Extra: Experiment with adding 2 tablespoons of lemon juice to a cup of cranberry juice, and then adding baking soda. How does this change the reaction?
Extra: Experiment with increasing the amount of baking soda that you add (make sure to keep this in your dish so it doesn’t get messy! Does adding more baking soda making the reaction happen faster? Does it increase the amount of foam?
Extra: With an adult helper, try microwaving 1 cup of cranberry juice for about 1 minute, making it warm (but not hot!). Add the baking soda to the warm juice. Does the temperature of the juice change the reaction?
Observations and Results
When you added baking soda to the cranberry juice, a reaction took place that released a gas. Similar to how you blow air (a gas!) into bubble gum to create a bubble, this gas creates foam (very small bubbles) and some big bubbles in the cranberry juice. Lots of them! However, when you added baking soda to the water cup- nothing really happened, no foam was created, just some cloudy water. Why doesn’t baking soda cause a reaction in water, the way it does in cranberry juice?
The difference is that, because cranberry juice is slightly acidic, it reacts with anything that is basic. Based on this activity, would you guess that baking soda is a base? If so, you would be right! Baking soda is a base, therefore when it comes in contact with an acid like cranberry juice, a reaction occurs.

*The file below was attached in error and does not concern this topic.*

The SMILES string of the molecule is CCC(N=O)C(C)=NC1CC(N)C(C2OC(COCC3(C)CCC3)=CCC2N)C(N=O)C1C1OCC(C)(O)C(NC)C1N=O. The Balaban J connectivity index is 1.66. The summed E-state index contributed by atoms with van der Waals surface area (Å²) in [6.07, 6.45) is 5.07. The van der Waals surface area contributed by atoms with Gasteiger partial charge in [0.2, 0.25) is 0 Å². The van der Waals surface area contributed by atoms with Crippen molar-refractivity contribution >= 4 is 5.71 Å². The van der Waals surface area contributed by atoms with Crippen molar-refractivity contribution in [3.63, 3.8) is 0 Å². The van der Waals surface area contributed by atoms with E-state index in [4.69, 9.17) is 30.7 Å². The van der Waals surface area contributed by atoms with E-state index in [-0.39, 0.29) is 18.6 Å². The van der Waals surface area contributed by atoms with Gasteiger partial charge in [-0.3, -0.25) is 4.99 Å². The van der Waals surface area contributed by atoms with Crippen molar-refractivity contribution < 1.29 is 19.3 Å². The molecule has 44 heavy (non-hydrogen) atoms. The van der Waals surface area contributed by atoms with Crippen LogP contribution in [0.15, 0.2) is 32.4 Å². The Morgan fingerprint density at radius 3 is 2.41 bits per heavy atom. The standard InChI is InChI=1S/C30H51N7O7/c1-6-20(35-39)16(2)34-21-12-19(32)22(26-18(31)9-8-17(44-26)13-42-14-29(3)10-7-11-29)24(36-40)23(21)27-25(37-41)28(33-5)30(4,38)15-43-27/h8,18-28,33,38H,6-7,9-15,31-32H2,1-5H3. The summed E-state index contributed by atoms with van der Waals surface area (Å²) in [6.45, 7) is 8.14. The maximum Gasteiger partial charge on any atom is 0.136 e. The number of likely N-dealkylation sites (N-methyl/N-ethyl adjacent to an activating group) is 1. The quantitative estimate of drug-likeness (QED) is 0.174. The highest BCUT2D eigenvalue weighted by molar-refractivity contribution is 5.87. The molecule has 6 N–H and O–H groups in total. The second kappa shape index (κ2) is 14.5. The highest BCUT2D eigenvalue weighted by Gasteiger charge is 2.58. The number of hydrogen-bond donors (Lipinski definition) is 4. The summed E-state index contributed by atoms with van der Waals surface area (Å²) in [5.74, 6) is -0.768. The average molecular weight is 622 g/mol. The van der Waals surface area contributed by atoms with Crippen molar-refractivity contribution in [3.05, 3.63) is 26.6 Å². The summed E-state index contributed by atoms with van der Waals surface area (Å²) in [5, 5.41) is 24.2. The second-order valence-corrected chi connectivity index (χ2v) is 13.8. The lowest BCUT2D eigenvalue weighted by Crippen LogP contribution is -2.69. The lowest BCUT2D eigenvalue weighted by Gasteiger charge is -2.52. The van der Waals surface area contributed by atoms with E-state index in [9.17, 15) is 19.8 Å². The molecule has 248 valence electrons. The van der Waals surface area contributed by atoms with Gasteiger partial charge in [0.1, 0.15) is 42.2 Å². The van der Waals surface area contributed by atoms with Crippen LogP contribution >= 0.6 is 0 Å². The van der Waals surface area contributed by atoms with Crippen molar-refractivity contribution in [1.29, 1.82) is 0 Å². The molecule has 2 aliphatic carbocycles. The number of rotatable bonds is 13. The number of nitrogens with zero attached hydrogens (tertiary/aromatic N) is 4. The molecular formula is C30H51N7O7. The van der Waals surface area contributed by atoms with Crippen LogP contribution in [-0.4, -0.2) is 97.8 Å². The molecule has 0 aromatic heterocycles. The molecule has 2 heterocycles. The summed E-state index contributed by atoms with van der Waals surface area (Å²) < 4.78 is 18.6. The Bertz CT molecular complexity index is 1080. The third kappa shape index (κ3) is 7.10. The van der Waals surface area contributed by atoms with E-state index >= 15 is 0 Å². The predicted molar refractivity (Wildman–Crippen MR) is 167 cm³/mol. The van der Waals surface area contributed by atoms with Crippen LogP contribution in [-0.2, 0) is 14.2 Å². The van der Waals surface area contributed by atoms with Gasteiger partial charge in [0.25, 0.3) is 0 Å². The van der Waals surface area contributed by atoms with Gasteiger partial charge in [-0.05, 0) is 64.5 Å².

You may also have noticed that the color of the cranberry juice changed when you added lemon juice or baking soda. Adding the baking soda should have made the juice turn a darker color, while adding the lemon juice made it slightly lighter. This takes place because of the amazing pigments that cranberries contain, the anthocyanins, which act as a pH indicator. Anthocyanins change color depending on whether they are reacting with an acid or a base. From this activity, would you guess that anthocyanins get darker when they come in contact with a base, or with an acid? If you predicted base, you’re right! In the presence of acids, anthocyanins become lighter in color, while in the presence of a base, they get darker.
Finally, you may also have noticed that the volume (amount of juice) was less in Cup 3, after the baking soda reaction. This is because the foam created by the reaction was made up of the juice itself (you could probably tell because the foam was a similar color). Therefore, there was less juice in the cup, because some of the juice became foam during the reaction.
Ask an Expert
- Acids, Bases and the pH Scale from Science Buddies
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- Measuring the Amount of Acid in Vinegar by Titration with an Indicator Solution, From Science Buddies
- Science Activity for All Ages!, from Science Buddies